NORAD’s mission considerations have become a major priority for government, focusing on very large technical solutions for surveillance and detection of threats, including two new over-the-horizon radars and possibly a polar satellite radar system.Footnote 8 While GBAD is not primarily focused on strategic threats to, NORAD modernization could draw draw some resources away from the program by forcing it to integrate with them.
Expeditionary operations are clearly the primary focus of GBAD — the development of an air defence capability for foreign operations, usually within a multinational framework. This will likely be the primary focus of GBAD’s use; this would include operating in support of other CAF elements in the field, primarily (but not exclusively) Army units. The broad swath of scenarios and threats that it is intended to defend against, alongside its mention of “tactical air defence,” imply a fairly broad array of capabilities. At present, counter rocket, artillery and mortar (C-RAM) missions as well protection against air-to-ground ordnance tend to be the domain of semi-fixed site systems, such as Israel’s Iron Dome. The high levels of radar-track accuracy needed to hit high-speed moving targets, and large munitions magazines required to successfully defeat an incoming barrage of multiple projectiles, limit the mobility of these systems. Protecting army units manoeuvring in the field from SUAVs and other aerial threats will require a second mobile air defence system.
Foreign militaries have understood the inherent difference between these two mission sets (fixed systems versus mobile) and have separated these roles into different programs, thus increasing the robustness of their air defence network. In the next section, we will examine the US and Germany’s respective approaches to this emerging threat environment.
Due to the emerging and acute aerial threat environment, many NATO members have jumpstarted materiel responses tailored to their specific needs. The United States, in particular, is undertaking a major modernization effort across the entire spectrum of air defence capabilities.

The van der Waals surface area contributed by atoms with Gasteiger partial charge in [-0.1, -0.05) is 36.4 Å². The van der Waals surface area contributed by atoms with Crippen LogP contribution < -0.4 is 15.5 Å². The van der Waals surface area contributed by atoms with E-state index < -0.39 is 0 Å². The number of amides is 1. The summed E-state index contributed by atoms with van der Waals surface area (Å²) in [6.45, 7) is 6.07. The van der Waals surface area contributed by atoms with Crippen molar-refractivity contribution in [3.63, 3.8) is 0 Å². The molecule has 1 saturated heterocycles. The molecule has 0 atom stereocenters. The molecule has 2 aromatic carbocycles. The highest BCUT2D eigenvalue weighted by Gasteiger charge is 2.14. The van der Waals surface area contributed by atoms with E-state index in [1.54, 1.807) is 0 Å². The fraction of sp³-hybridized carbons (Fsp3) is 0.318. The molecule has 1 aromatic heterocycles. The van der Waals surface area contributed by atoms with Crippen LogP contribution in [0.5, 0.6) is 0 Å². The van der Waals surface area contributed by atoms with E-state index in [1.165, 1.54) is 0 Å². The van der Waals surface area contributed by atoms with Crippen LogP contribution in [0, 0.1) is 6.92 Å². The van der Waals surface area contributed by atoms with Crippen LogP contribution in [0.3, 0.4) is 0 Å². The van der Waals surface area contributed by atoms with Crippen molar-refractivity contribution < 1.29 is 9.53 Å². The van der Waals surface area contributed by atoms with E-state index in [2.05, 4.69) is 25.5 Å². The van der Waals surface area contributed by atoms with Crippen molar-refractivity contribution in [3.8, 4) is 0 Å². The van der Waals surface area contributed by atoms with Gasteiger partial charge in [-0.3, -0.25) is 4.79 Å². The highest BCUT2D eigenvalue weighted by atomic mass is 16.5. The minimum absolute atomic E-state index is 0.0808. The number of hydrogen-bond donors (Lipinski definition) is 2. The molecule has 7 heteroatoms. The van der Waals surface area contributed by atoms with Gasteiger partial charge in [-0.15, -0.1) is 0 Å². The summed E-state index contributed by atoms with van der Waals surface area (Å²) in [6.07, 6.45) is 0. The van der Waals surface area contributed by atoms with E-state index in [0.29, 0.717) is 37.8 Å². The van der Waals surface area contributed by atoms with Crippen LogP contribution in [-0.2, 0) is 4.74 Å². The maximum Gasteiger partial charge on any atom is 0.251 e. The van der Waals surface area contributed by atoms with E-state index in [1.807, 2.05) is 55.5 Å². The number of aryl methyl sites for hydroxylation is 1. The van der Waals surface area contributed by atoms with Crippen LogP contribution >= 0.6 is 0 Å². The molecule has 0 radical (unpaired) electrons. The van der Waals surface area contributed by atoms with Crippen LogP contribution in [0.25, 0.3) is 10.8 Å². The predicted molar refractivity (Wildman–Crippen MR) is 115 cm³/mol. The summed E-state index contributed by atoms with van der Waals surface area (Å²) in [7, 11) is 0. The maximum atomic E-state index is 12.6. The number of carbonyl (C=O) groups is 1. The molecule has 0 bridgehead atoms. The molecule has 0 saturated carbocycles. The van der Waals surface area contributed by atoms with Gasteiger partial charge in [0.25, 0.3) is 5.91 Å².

The lowest tier of capability is the Mobile SHORAD (Short Range Air Defence) or M-SHORAD capabilities, increment one, two and three. Currently mounted on the Stryker armoured fighting vehicle (a derivative of the Canadian LAV III), increment 1 uses a mix of an auto cannon and short-ranged surface-to-air missiles (currently the FIM-82 Stinger missile), while increment 2 (also known as Directed Energy SHORAD) will mount a high-powered laser.Footnote 9 A brigade-level asset, platoons will be apportioned out to protect manoeuvre companies and battalions as necessary.
The next tier is three fixed-site defence programs under the Indirect Fire Protection Capability (IFPC), designed for the Counter Unmanned Aircraft Systems (C-UAS) mission, as well as C-RAM: Kinetic (Increment 2), High Energy Laser (HEL), and High-Powered Microwave (HPM).Footnote 10 These programs are intended to provide fixed-site cruise missile defence, as well as eventually replacing the existing base defence protection system, like the Iron Dome and C-RAM systems.
For brigade level and above, the US will continue to utilize the MIM-104 Patriot missile system, but it will see further improvements — both in the types of missiles available and the launcher vehicles employed, in order to increase the mobility and flexibility of the overall system.
In addition to these kinetic and direct energy systems, the US is pursuing several radar and sensor projects. One is the Sentinel A4, which is optimized to detect and track C-RAM and Remotely Piloted Aircraft System (RPAS) threats.Footnote 11 It will be complemented with AN/TPQ-53, which overlaps in its capabilities but is larger and more capable in its performance.Footnote 12 Another major program is the Lower Tier Air and Missile Defense Sensor, which is intended to provide long-range sensor coverage and tracking for larger threats, which support Patriot and IFPC operations.Footnote 13 Collectively, these systems will provide a flexible approach to detection across a spectrum of threats and environments.